Continuing to be billed as part of the LPO’s “Isle of Noises” series, one might wonder what particular ‘Isle’ unites these three very different works by three very different composers. The Tchaikovsky and Walton each inhabit the same extreme key of B-flat minor (most of the time) whilst the Khachaturian begins nearby in A-flat, and although the three composers wrote ballet scores, Walton’s works in that genre are among his least successful.
Directness of utterance may be a unifying factor, and great popular success for the works in question another, but although the Adagio from Khachaturian’s epic four-hour 1956 ballet-score (subsequently substantially revised and rewritten – there are five versions) achieved popular fame by being appropriated as the theme tune for a 1970s’ television drama series, it does not really show this still-underrated Georgian-born (of Armenian extraction) composer at his best. It would have done everyone a favour (not least the composer) had the LPO programmed Khachaturian’s dazzlingly brilliant five-movement Dance Suite of 1932, a fabulous twenty-minute work which still awaits a UK premiere. But “the theme from The Onedin Line” it was, as though it were some kind of Love Island tune, which Petrenko shaped most admirably and the LPO played very beautifully. All very nice, but is it truly a concert opener? No more than the first ten minutes of Act Two of Swan Lake would be; the saving grace being that it warms the players up – which is certainly necessary for Tchaikovsky’s B-flat minor Piano Concerto: popular it may be, although less often heard live these days than used to be the case, yet it remains a tricky and at times difficult work for orchestra and conductor, a number of ‘entrances and exits’ often catching the unwary out.
George Li was the soloist, more than ably partnered by Petrenko and the reduced string-strength LPO. For much of this still astonishingly original Concerto Li was wholly exceptional, especially in the slow movement and thrilling Finale – taken at breakneck speed – which was quite outstanding. I have not heard the double octaves played at this speed with such power, brilliance and accuracy since John Lill’s unforgettable triumph in the 1970 Tchaikovsky Competition in Moscow: this must surely have been what Tchaikovsky intended, but so rarely would have heard. In the central Andantino semplice movement (nice to hear Sue Thomas playing the correct F in the opening theme) soloist and orchestra were as-one in the music’s combination of delicacy and fire.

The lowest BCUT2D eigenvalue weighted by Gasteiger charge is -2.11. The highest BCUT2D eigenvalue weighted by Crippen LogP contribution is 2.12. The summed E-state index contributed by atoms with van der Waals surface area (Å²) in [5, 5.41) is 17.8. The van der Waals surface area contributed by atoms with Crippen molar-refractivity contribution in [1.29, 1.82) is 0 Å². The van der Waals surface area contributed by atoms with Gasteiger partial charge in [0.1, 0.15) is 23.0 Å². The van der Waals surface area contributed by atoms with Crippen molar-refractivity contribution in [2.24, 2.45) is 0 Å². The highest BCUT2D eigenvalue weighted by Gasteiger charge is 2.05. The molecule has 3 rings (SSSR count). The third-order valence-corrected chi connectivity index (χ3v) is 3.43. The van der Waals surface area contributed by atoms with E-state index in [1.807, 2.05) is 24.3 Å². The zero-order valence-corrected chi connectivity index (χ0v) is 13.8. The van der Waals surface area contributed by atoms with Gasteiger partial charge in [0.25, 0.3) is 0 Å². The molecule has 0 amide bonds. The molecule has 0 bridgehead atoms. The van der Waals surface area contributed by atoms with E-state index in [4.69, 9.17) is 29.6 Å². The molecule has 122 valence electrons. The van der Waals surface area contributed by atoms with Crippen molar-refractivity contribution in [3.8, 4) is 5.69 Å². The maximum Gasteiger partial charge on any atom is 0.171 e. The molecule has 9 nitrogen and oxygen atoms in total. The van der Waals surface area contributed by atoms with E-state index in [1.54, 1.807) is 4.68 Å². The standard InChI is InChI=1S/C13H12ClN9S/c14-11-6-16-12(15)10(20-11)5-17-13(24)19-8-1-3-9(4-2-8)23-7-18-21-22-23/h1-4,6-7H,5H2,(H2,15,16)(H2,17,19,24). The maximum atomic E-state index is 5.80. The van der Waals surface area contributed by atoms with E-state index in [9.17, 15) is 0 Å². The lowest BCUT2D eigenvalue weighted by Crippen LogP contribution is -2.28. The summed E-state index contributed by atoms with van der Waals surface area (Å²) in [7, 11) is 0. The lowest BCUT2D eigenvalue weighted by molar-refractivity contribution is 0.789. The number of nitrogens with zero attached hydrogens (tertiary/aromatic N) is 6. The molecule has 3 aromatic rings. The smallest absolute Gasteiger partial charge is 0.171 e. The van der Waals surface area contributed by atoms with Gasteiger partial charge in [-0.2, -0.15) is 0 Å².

Such caveats as I have concerned the first movement – or, rather, the first third of it. This was the music that must have irked Nikolai Rubinstein. The scope and architecture of this long movement was so utterly new, to say nothing of the spread of emotion traversed, that Rubinstein may well have thought Tchaikovsky was not quite of sound musical mind. Yet such is the melodic strength and inherent drama of the music that listeners are so often carried away by the surface beauties that the structural theatre is often overlooked. As this performance proceeded, I began to suspect we were going to hear another of those ‘one-thing-after-another’ accounts, but in the second solo passage Li’s musicianship came together in compelling fashion, and the succeeding music, from him and the LPO, exhibited the individual majesty of Tchaikovsky’s genius as the music powered to the imposing coda.
Li’s well-deserved encore was a rarity: Sgambati’s arrangement of ‘Dance of the Blessed Spirits’ from Gluck’s Orfeo, played with much intelligent beauty and delicacy of mind as to mislead some (including me, at first, until the penny dropped) into thinking we were hearing a rare Nocturne by Fauré.
Walton 1 ended the programme, a work that has appeared in more South Bank concerts this season than for many years past. As André Previn showed over half-a-century ago, Walton’s score is truly international in appeal – indeed, with pre-War performances by Koussevitzky in Boston and Furtwängler in Berlin, and by Karajan and Haitink post, this Symphony has always shone far beyond the British Isles – and it was a considerable attraction to hear how Petrenko tackled this fearsome masterpiece.
The result was astonishing. Petrenko directed a magnificent performance, and the sheer virtuosity and musicality of the LPO’s playing was breathtaking. This was an account to rank with the finest. If Petrenko will allow, I have five caveats: the opening pages took a little while to settle in terms in instrumental unanimity; the first movement ‘comma’ – such an inspiration on Walton’s part – could, with expressive profit, have been just a fraction longer; the five silent bars in the Scherzo were cut a little too short: the pulse should be felt throughout that silence. The main first Allegro in the Finale was a shade too fast – the release of tension demands more ‘on the string’ playing for the first fugato – the end is not quite in sight, and greater tonal power rather than technical brilliance is needed at this point (the viola fugato and the 3/8 scherzando were superbly judged). Finally, the very last unison B-flat, if held just a fraction longer, can make an ‘end’ of intense, challenging grandeur.
But these are minor details. Petrenko’s interpretation of this great score was quite masterly throughout, gripping and moving by turns and inspiring the LPO to give of its best.